Let’s take a look at … – Grey Goo

Grey Goo is the first major RTS outside of a big company, such as Blizzard, Microsoft, and EA etc., to make a significant impact in the genre in a long time. Considering over the last few years the RTS market has been largely dominated by the likes of the Starcraft series, and remakes or re-releases such as Age of Mythology, Age of Empires and Rise of Nations, it’s awesome to see a fresh entry, and such a solid one at that. Hardly surprising, Grey Goo is developed by Petroglyph, a studio containing the veteran talent of ex Westoon Studios developers who are responsible for the Command & Conquer series! Let’s take a look at the RTS.

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Traditionally, RTS games have primarily lived on PC, and this is mainly due to the complex nature of gameplay not lending itself to the limited functionality of a controller. Grey Goo is no exception, and standard keyboard and mouse controls will feel instantly familiar. The game controls wonderfully, with just the right amount of complexity in places for a satisfying and rewarding learning curve. You’ll quickly be able to pick it up and progress through the first few missions with little difficulty, however there are enough shortcuts and hot keys to make it a challenge to master.

The game offers three race choices, each with enough different to make them genuinely feel unique from one another: The Beta can lay expansion hubs (small, medium, large) to expand on the map. The Humans build Conduit (roads) in order to expand, and the Goo offer the most diverse way to expand. The Goo start off with a large mass called “The Mother”. As resources are consumed this mass grows larger and can spawn smaller Goo structures. It’s a really cool distinction compared to the other races and the balancing is well done, allowing for players to choose a race based on their play style and not be at a disadvantage to some OP race.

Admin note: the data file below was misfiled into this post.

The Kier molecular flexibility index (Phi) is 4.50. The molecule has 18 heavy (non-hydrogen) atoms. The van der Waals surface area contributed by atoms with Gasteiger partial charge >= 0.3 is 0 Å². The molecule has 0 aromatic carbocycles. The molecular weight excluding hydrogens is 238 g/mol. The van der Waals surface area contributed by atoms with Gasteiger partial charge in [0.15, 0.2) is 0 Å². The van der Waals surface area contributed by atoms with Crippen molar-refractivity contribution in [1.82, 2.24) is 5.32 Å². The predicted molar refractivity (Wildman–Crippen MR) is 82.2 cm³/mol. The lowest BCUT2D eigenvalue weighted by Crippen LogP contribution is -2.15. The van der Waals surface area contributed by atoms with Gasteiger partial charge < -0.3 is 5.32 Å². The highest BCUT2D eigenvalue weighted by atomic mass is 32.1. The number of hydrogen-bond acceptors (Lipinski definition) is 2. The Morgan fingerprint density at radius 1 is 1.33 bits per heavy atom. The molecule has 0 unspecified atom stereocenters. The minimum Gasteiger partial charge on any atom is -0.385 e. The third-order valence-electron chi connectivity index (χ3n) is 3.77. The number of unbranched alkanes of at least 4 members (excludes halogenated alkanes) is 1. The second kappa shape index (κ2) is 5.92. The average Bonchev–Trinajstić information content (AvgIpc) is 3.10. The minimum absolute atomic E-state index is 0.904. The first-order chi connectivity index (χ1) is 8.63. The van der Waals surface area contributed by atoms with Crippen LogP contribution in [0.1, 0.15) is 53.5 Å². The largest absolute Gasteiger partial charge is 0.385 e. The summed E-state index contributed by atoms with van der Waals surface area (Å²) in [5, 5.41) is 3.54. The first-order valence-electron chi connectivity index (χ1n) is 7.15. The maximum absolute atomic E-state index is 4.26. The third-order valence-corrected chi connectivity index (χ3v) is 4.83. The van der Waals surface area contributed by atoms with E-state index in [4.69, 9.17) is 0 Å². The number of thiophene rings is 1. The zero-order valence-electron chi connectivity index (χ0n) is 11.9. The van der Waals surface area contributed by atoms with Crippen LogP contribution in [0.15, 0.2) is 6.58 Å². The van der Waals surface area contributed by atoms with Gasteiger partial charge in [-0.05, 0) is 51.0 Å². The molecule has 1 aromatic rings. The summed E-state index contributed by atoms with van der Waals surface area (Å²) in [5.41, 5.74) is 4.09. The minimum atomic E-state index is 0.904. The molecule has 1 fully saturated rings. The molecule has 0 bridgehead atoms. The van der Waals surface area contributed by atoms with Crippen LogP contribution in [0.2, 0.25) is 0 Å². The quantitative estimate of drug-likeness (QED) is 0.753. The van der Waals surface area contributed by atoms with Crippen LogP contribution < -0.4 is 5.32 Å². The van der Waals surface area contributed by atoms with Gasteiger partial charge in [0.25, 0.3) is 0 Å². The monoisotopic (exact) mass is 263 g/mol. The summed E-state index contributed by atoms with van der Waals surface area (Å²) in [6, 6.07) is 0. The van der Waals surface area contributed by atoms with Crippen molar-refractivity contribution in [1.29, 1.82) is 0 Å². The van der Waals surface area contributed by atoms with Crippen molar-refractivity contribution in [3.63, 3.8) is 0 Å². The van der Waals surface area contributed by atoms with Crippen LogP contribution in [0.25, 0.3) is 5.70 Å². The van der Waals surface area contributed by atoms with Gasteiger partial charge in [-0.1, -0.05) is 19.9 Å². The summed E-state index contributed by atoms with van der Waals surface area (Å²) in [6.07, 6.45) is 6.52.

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Bases consist of a main hub with four expansion ports. You start off by building a refinery close to a Catalyst Pool (the game’s primary resource) and your harvester will mine the pool for resources throughout the course of the game. Once you have money coming in it’s time to build a factory to produce units and start building an army. If you run out of expansions you can construct a new hub or remove structures to build new ones.

What makes the construction unique is that it takes a similar approach to Command & Conquer: Red Alert 2. You have a pool of resources and as the buildings are being built resources are slowly taken from your resource pool as they are used instead of taking all the cost in one large chunk. If you don’t have the resources to purchase the structure, or train units, they are automatically paused until you gain a sufficient amount. This system allows you to pause production if you need to divert resources to a more important area.